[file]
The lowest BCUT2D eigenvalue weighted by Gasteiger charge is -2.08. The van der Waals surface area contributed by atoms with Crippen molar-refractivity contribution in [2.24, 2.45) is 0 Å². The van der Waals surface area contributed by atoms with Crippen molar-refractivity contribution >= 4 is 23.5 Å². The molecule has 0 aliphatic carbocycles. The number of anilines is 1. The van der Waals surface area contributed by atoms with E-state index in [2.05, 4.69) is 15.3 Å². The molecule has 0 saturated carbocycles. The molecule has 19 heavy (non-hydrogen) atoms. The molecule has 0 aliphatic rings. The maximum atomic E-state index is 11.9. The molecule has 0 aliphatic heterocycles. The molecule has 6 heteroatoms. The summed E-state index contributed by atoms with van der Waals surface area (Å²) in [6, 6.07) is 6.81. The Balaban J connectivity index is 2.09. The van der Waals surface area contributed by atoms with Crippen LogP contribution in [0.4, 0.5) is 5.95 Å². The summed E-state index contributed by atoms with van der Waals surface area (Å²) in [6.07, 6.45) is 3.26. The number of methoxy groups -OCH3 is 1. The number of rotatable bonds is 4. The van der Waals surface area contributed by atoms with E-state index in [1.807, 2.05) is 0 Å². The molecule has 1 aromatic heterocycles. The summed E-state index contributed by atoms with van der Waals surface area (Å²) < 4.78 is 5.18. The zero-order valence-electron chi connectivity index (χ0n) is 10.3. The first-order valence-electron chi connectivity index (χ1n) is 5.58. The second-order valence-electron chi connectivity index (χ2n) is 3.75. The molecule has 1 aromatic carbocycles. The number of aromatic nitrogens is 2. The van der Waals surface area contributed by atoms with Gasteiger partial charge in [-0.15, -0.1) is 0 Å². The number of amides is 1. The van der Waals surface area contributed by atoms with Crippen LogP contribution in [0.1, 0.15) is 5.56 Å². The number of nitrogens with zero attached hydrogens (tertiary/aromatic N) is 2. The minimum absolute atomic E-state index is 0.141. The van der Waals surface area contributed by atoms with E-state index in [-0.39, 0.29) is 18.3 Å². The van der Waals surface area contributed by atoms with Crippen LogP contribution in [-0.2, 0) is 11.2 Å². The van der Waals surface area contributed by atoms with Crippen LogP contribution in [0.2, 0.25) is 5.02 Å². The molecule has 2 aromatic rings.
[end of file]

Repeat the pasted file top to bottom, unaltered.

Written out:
The lowest BCUT2D eigenvalue weighted by Gasteiger charge is -2.08. The van der Waals surface area contributed by atoms with Crippen molar-refractivity contribution in [2.24, 2.45) is 0 Å². The van der Waals surface area contributed by atoms with Crippen molar-refractivity contribution >= 4 is 23.5 Å². The molecule has 0 aliphatic carbocycles. The number of anilines is 1. The van der Waals surface area contributed by atoms with E-state index in [2.05, 4.69) is 15.3 Å². The molecule has 0 saturated carbocycles. The molecule has 19 heavy (non-hydrogen) atoms. The molecule has 0 aliphatic rings. The maximum atomic E-state index is 11.9. The molecule has 0 aliphatic heterocycles. The molecule has 6 heteroatoms. The summed E-state index contributed by atoms with van der Waals surface area (Å²) in [6, 6.07) is 6.81. The Balaban J connectivity index is 2.09. The van der Waals surface area contributed by atoms with Crippen LogP contribution in [0.4, 0.5) is 5.95 Å². The summed E-state index contributed by atoms with van der Waals surface area (Å²) in [6.07, 6.45) is 3.26. The number of methoxy groups -OCH3 is 1. The number of rotatable bonds is 4. The van der Waals surface area contributed by atoms with E-state index in [1.807, 2.05) is 0 Å². The molecule has 1 aromatic heterocycles. The summed E-state index contributed by atoms with van der Waals surface area (Å²) < 4.78 is 5.18. The zero-order valence-electron chi connectivity index (χ0n) is 10.3. The first-order valence-electron chi connectivity index (χ1n) is 5.58. The second-order valence-electron chi connectivity index (χ2n) is 3.75. The molecule has 1 aromatic carbocycles. The number of aromatic nitrogens is 2. The van der Waals surface area contributed by atoms with Gasteiger partial charge in [-0.15, -0.1) is 0 Å². The number of amides is 1. The van der Waals surface area contributed by atoms with Crippen LogP contribution in [0.1, 0.15) is 5.56 Å². The number of nitrogens with zero attached hydrogens (tertiary/aromatic N) is 2. The minimum absolute atomic E-state index is 0.141. The van der Waals surface area contributed by atoms with E-state index in [-0.39, 0.29) is 18.3 Å². The van der Waals surface area contributed by atoms with Crippen LogP contribution in [-0.2, 0) is 11.2 Å². The van der Waals surface area contributed by atoms with Crippen LogP contribution in [0.2, 0.25) is 5.02 Å². The molecule has 2 aromatic rings.